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Thursday, 20 March 1980
Page: 907


Senator MARTIN (QUEENSLAND) -We are in the Committee stage of the Human Rights Commission Bill, which puts some constraints on us in terms of time. In the Senate we normally have a generous allotment of time in which to speak but in the Committee stage we have only 1 5 minutes. I have not spoken in the chamber on the subject of abortion. On the previous occasion that the matter was debated I did not state my position on it. I will seek to do so just very briefly in my speech today. I would like to indicate that the fact that I make a brief speech does not mean that I am stating all that I would have liked to have said on this issue.

A number of good speeches have been made. I indicate that I do not intend to repeat a large number of the arguments with which I agree but will allow them to stand in the record. For example, I indicate that I agree with the views and hold as part of the reason that I will vote against these amendments the legal points put by, for example, Senator Missen. Given the constraints of time it is necessary for all of us to take what we think to be the central issues. In my opinion a central issue to which the chamber is addressing itself today on the Simon amendment and the Harradine amendment is whether they are necessary. If either of those amendments is carried, what effect will that have on the Human Rights Commission? What is the purpose of the amendments being moved in the Parliament? I hope to have the chance to say something about the conclusions that can be drawn from the vote that will be taken on them.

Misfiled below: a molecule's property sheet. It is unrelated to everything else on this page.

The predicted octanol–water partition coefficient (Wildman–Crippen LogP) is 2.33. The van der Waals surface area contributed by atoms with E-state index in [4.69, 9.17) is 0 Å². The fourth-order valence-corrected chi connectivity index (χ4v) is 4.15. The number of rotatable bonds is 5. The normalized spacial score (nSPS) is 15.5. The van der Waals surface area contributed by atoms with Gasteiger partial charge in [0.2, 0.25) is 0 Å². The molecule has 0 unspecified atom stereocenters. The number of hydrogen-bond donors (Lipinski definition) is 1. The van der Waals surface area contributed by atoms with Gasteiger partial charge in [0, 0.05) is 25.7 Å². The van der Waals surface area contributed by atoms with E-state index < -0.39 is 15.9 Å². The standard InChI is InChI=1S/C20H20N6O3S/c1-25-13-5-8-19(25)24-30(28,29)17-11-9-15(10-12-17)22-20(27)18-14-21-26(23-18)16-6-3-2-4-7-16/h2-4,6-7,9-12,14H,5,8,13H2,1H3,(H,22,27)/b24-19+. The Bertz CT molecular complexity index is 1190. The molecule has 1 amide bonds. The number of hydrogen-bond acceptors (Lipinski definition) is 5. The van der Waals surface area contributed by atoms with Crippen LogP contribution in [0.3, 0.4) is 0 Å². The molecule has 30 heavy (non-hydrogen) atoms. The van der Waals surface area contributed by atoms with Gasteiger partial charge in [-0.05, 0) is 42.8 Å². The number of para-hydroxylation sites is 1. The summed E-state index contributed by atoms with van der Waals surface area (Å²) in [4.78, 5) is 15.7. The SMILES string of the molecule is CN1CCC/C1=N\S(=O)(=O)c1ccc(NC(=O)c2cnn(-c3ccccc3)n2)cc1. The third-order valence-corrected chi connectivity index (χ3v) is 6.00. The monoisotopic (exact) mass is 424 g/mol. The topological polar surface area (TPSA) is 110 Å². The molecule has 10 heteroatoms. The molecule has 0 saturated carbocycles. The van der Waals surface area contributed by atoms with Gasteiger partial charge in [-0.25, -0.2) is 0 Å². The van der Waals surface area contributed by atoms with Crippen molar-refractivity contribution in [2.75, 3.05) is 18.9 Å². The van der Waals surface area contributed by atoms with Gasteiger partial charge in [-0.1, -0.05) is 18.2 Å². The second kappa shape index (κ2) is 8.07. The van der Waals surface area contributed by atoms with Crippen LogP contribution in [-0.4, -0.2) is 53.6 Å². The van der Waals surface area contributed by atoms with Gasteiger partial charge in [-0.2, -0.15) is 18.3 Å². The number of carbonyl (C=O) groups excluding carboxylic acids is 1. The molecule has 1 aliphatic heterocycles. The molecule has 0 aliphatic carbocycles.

A number of honourable senators have spoken on the subject of whether the Simon amendment is necessary. It seems to me that. rejecting the amendment will not in any way reduce the rights which already accrue to the unborn. The amendment adds nothing in terms of rights for the unborn. Unborn children have rights at present accruing to them, of course, after they are born live. Nobody is suggesting that they should have no rights or that anything should be taken away from them. To vote against the amendment is not to vote against the rights of the unborn. Nobody rejects the rights that exist. Nobody is attempting to diminish them. Those who proposed the amendment say that they are trying to enshrine those rights. The amendment does not do that. All the amendments moved are very general amendments fraught with all sorts of dangers for the Human Rights Commission, the effect of the Human Rights Commission Bill and women in the community.